For the third try, you may want to see whether or not using –O3 optimization and enabling Intel® Advanced Vector Extensions (Intel® AVX-512) ISA on the Intel® Xeon Phi™ processor can improve the performance. To do this, in the, replace –O0 with –O3 and add –xMIC-AVX512. Repeat the compilation, and then run the parallel loop as indicated in the previous step, which results in: 21.027512073516846. The following graph shows the results (in seconds) when compiling with gcc, icc without optimization enabled, and icc with optimization, Intel AVX-512 ISA:

The result shows that the best result (21.03 seconds) is obtained when you compile the parallel loop with the Intel compiler, and enable auto-vectorization (-O3) combined with Intel AVX-512 ISA (-xMIC-AVX512) for the Intel Xeon Phi processor.

By default, the Intel Xeon Phi processor uses all available resources: it has 68 cores, and each core uses four hardware threads. A total of 272 threads or four threads/core are running in a parallel region. It is possible to modify the core and number of thread running by each core. The last section shows how to use an environment variable to accomplish this.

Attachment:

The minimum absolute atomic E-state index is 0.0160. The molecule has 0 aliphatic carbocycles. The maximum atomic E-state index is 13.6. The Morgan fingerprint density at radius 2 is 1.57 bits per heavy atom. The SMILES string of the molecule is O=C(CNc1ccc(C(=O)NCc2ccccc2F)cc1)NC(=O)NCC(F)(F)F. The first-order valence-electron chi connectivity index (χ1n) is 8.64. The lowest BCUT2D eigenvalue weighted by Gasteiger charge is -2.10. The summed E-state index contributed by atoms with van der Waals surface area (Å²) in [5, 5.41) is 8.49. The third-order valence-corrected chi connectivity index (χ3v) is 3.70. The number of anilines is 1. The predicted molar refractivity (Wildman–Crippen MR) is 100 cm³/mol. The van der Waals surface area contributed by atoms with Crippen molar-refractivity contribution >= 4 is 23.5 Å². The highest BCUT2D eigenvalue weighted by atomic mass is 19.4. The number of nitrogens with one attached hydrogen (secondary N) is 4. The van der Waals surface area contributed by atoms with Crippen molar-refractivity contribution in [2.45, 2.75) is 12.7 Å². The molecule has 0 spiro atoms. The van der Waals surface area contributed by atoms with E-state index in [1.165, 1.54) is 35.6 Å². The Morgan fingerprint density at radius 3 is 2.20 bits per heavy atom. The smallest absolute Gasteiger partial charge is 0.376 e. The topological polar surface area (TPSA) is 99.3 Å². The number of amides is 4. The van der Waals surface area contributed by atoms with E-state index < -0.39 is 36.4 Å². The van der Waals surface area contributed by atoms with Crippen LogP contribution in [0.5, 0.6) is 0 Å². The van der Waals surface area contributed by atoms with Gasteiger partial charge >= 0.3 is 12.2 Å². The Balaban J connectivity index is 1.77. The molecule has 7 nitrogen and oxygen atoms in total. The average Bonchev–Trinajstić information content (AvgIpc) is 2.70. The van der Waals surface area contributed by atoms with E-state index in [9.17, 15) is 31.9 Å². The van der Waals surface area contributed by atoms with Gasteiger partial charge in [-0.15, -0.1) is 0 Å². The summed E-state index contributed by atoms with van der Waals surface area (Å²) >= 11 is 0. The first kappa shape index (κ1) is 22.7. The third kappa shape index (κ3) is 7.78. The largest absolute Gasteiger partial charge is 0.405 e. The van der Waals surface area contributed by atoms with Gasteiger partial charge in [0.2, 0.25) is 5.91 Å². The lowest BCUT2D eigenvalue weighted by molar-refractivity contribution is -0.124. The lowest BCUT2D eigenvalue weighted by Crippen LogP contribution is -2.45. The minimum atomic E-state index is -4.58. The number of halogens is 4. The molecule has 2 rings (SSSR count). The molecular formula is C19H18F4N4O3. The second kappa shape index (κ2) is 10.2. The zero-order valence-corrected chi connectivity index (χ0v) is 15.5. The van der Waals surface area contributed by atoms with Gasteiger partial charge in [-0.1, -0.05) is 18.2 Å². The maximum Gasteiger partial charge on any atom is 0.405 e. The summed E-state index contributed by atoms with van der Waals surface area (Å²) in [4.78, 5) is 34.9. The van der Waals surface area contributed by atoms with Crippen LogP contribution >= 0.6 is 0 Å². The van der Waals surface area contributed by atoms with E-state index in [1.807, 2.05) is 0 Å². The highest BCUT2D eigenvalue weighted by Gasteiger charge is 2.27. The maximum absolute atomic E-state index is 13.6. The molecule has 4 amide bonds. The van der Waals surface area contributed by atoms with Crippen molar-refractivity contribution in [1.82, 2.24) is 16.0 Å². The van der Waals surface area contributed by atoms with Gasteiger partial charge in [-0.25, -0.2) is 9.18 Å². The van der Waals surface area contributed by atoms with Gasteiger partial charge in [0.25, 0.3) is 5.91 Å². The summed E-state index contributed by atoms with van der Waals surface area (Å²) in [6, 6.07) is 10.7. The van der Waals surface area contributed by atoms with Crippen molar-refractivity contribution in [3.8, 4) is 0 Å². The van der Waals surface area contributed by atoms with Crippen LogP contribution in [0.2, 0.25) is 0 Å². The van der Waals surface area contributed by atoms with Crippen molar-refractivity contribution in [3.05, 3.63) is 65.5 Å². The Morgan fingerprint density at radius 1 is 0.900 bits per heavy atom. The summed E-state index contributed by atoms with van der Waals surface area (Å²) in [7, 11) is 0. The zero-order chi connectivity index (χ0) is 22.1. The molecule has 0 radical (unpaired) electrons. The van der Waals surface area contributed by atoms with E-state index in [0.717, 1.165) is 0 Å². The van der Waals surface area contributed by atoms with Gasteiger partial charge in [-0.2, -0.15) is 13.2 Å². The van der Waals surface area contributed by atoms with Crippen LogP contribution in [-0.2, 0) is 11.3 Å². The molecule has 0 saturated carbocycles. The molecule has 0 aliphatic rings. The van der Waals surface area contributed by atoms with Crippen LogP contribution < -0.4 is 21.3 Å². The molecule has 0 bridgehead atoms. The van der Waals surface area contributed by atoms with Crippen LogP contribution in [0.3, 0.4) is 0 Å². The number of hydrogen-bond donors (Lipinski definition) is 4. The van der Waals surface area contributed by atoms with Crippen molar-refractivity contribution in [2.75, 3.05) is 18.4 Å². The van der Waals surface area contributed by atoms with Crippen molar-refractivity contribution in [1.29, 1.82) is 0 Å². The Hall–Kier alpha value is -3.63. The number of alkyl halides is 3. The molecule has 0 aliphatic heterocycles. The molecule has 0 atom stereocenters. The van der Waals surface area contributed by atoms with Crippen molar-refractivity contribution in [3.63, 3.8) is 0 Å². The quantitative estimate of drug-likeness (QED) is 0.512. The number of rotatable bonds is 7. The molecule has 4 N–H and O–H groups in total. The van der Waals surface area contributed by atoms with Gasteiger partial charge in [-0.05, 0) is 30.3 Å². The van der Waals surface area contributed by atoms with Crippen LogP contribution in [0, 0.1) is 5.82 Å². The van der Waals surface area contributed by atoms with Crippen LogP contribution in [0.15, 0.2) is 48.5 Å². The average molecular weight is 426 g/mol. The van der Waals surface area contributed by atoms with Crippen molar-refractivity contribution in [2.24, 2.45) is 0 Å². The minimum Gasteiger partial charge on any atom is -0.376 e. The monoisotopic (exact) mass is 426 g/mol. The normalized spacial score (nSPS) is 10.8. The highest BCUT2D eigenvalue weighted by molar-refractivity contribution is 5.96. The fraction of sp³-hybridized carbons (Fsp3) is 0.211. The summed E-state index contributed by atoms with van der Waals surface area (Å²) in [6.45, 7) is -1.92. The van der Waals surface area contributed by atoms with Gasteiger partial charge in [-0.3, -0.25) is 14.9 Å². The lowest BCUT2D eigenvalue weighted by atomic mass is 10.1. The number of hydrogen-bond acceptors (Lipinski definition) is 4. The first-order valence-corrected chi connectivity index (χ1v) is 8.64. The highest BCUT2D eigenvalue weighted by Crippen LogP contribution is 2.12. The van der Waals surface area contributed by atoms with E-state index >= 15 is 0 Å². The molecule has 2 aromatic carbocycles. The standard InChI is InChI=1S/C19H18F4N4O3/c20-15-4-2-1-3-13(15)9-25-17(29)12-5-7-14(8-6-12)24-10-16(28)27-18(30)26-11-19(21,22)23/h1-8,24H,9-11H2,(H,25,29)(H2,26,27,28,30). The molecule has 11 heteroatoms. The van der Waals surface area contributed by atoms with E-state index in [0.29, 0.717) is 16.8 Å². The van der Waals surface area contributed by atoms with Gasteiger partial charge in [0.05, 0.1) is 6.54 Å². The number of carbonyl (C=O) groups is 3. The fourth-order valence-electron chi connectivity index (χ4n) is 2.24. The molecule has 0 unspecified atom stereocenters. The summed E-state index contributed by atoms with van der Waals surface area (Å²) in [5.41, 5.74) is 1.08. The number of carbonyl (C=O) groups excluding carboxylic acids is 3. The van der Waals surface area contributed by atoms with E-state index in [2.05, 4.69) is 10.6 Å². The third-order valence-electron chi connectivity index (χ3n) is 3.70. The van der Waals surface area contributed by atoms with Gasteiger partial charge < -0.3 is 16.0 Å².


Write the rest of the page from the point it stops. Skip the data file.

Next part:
• To run 68 threads on 68 cores (one thread per core) executing the loop body for 100 times, set the KMP_PLACE_THREADS environment as below:

$ export KMP_PLACE_THREADS=68c,1t

  • To run 136 threads on 68 cores (two threads per core) running the parallel loop for 100 times, set the KMP_PLACE_THREADS environment as below:

$ export KMP_PLACE_THREADS=68c,2t

  • To run 204 threads on 68 cores (three threads per core) running the parallel loop for 100 times, set the KMP_PLACE_THREADS environment as below:

$ export KMP_PLACE_THREADS=68c,3t

The following graph summarizes the result:


This article showed how to use Cython to build an extension module for Python in order to take advantage of multithread support for the Intel Xeon Phi processor. It shows how to use the setup script to build a shared library. The parallel loop performance can be improved by trying different compiler options in the setup script. This article also showed how to set different number of threads per core.